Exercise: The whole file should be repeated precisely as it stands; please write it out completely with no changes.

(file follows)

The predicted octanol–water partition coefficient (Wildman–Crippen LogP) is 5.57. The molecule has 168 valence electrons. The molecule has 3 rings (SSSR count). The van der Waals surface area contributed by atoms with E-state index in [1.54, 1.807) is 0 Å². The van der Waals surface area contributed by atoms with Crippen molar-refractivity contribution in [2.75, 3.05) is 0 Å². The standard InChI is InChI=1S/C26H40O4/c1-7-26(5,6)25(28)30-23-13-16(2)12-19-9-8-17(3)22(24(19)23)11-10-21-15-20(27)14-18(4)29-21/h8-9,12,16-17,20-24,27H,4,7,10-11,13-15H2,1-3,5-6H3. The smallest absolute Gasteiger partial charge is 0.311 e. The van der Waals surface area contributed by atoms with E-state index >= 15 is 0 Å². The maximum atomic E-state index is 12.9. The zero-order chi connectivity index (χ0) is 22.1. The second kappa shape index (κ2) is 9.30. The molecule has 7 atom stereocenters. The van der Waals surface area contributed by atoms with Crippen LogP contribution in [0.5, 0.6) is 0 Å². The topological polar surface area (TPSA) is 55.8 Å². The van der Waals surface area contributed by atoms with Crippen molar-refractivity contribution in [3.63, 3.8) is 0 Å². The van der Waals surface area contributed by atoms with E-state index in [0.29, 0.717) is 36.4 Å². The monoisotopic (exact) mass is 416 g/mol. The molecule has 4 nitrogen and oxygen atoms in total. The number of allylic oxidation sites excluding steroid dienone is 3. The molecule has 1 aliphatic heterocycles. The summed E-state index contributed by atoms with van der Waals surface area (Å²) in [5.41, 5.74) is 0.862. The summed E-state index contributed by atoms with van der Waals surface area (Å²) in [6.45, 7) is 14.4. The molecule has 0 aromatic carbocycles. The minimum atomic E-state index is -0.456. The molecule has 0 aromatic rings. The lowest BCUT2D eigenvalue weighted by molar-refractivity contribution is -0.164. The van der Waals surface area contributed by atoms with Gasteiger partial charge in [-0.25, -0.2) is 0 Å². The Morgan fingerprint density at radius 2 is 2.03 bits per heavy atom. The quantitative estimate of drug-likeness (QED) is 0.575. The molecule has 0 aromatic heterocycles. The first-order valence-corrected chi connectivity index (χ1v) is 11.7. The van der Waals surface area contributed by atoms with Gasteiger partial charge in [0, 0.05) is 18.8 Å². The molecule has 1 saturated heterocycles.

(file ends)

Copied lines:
The predicted octanol–water partition coefficient (Wildman–Crippen LogP) is 5.57. The molecule has 168 valence electrons. The molecule has 3 rings (SSSR count). The van der Waals surface area contributed by atoms with E-state index in [1.54, 1.807) is 0 Å². The van der Waals surface area contributed by atoms with Crippen molar-refractivity contribution in [2.75, 3.05) is 0 Å². The standard InChI is InChI=1S/C26H40O4/c1-7-26(5,6)25(28)30-23-13-16(2)12-19-9-8-17(3)22(24(19)23)11-10-21-15-20(27)14-18(4)29-21/h8-9,12,16-17,20-24,27H,4,7,10-11,13-15H2,1-3,5-6H3. The smallest absolute Gasteiger partial charge is 0.311 e. The van der Waals surface area contributed by atoms with E-state index >= 15 is 0 Å². The maximum atomic E-state index is 12.9. The zero-order chi connectivity index (χ0) is 22.1. The second kappa shape index (κ2) is 9.30. The molecule has 7 atom stereocenters. The van der Waals surface area contributed by atoms with Crippen LogP contribution in [0.5, 0.6) is 0 Å². The topological polar surface area (TPSA) is 55.8 Å². The van der Waals surface area contributed by atoms with Crippen molar-refractivity contribution in [3.63, 3.8) is 0 Å². The van der Waals surface area contributed by atoms with E-state index in [0.29, 0.717) is 36.4 Å². The monoisotopic (exact) mass is 416 g/mol. The molecule has 4 nitrogen and oxygen atoms in total. The number of allylic oxidation sites excluding steroid dienone is 3. The molecule has 1 aliphatic heterocycles. The summed E-state index contributed by atoms with van der Waals surface area (Å²) in [5.41, 5.74) is 0.862. The summed E-state index contributed by atoms with van der Waals surface area (Å²) in [6.45, 7) is 14.4. The molecule has 0 aromatic carbocycles. The minimum atomic E-state index is -0.456. The molecule has 0 aromatic rings. The lowest BCUT2D eigenvalue weighted by molar-refractivity contribution is -0.164. The van der Waals surface area contributed by atoms with Gasteiger partial charge in [-0.25, -0.2) is 0 Å². The Morgan fingerprint density at radius 2 is 2.03 bits per heavy atom. The quantitative estimate of drug-likeness (QED) is 0.575. The molecule has 0 aromatic heterocycles. The first-order valence-corrected chi connectivity index (χ1v) is 11.7. The van der Waals surface area contributed by atoms with Gasteiger partial charge in [0, 0.05) is 18.8 Å². The molecule has 1 saturated heterocycles.